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Bharti-MTN will exceed Vodafone’s emerging market presence

Posted by fairval on May 22, 2008


As with most large M&A deals attempted with Indian companies, the general reaction from the broking community to the Bharti-MTN deal has been muted. At one extreme is a Kotak report which says there is little synergy or strategic benefit. Kotak has a ‘reduce’ rating on Bharti. An Edelweiss report talks of likely savings through bulk sourcing of equipment/handsets for the combined entity. While the report concedes that ‘the deal could improve MTN’s operational efficiency via possible emulation of Bharti’s lower cost structure’ it goes on to say that there may not be any other significant operational synergies initially from the deal.

A Merrill report is a little more positive. Avoiding standard management graduate-lingo of ‘synergy’ or ‘strategy’, in a rather workman like fashion, it points to a ‘strong fitment with Bharti (for MTN) if deal materializes’. By ‘fitment’ it probably alludes to the fact that Bharti is largely in one country – India – and while MTN is in 21 countries, there is no overlap. Both companies have low leverage with net debt/EBITDA, says the Merrill report. Forecast strong growth for both companiess should facilitate quick easing of any near-term stress on valuations, says the report.

A report by Enam avoids views altogether, and sticks to facts. MTN has its own captive network – the report informs. ‘Bharti could pioneer its outsourcing model for MTN as well. This would involve acquisition of management control & it may take a few quarters for the benefits from this to accrue’.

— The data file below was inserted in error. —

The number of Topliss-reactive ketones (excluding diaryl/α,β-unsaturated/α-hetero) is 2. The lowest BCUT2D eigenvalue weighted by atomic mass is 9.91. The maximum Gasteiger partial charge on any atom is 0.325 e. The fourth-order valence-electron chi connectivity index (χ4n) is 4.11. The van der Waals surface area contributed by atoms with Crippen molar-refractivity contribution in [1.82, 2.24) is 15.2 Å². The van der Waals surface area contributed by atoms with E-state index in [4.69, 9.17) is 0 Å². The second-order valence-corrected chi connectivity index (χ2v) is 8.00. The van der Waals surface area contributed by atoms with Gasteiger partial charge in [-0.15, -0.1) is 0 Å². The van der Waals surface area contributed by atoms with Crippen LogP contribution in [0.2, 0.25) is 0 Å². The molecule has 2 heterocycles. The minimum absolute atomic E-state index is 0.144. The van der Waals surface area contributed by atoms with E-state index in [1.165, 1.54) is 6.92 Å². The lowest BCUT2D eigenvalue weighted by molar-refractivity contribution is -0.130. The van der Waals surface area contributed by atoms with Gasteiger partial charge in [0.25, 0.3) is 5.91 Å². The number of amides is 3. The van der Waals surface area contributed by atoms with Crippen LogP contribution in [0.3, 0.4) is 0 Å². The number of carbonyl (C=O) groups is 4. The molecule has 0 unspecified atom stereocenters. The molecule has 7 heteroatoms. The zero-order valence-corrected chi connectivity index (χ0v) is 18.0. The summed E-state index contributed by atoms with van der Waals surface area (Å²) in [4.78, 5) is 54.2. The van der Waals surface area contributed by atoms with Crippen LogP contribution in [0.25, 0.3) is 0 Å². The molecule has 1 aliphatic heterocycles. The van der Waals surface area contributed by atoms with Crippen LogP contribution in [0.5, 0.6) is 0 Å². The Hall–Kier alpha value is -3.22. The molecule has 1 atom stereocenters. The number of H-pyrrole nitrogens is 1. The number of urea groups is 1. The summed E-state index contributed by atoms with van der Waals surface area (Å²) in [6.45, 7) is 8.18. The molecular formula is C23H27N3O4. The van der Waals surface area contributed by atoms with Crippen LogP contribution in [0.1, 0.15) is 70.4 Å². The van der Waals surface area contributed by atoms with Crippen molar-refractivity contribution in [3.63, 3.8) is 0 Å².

While most broker reports don’t quite see any strategic (or operational) benefit, whenever a company goes for an acquisition of this size – or of any size for that matter – the management must have seen some benefit. This deal seems to be mainly about acquiring customers, and as one report says ‘geographical diversification’. MTN is not a technology supplier, and in any case, Bharti’s business model believes in outsourcing technology. Sunil Mittal seems to see Bharti mainly as a brand. The way Sunil Mittal has evolved Bharti, it is now largely a customer acquisition and servicing company. Other than the customer, almost everything else is non-core for Bharti. And while implementing this over the years, Bharti has managed to create an extremely cost efficient operation.

An idea of how cost efficient Bharti is can be seen from comparing with MTN. While both MTN and Bharti have similar EBIDTA margin of around 45%, Bharti’s revenue per customer – ARPU in telecom parlance – is only $9, about 45% lower than MTN’s ARPU of $16. MTN spends $9 per month per customer in core operational costs, while Bharti spends only $5. While Bharti may not be able to knock off the entire $4 difference, but there seems to be scope for taking costs out. Even if Bharti takes out $1 per customer from MTN’s cost structure, that is almost $1bn of cost savings per annum.
However, this deal is not about restructuring MTN’s cost structure. It is more about its customer base. Perhaps Bharti feels it could reduce prices and increase market penetration in countries where MTN operations. Another way to get some sense of the merger is to compare the combined entity with Vodafone. The company entity will exceed Vodafone’s presence in emerging markets. Vodafone had around 112 million customers in its emerging europe, and asia-pacific region spread over 11 countries. This is its fastest growing region, growing at around 18-20% organically.

In recent years, Vodafone has tried to diversify away from its European base, since there it gets barely 10% annual growth in customer base. In 2007, Vodafone’s total customer base grew 38%, large part of which came from its acquisition of Hutch’s operations in India. If you remove Hutch from Vodafone’s number, the rest of it grew only 13% in customer numbers. On the other hand, Bharti grew 73% and MTN grew 53% last year, mostly organically. The Bharti-MTN combine will have a 130 million customer base which grew 60% last year, a terrific rate compared the more pedestrian growth of Vodafone.

The world’s largest emerging market company remains China Mobile, which has over 400 million customers, though only in one country.

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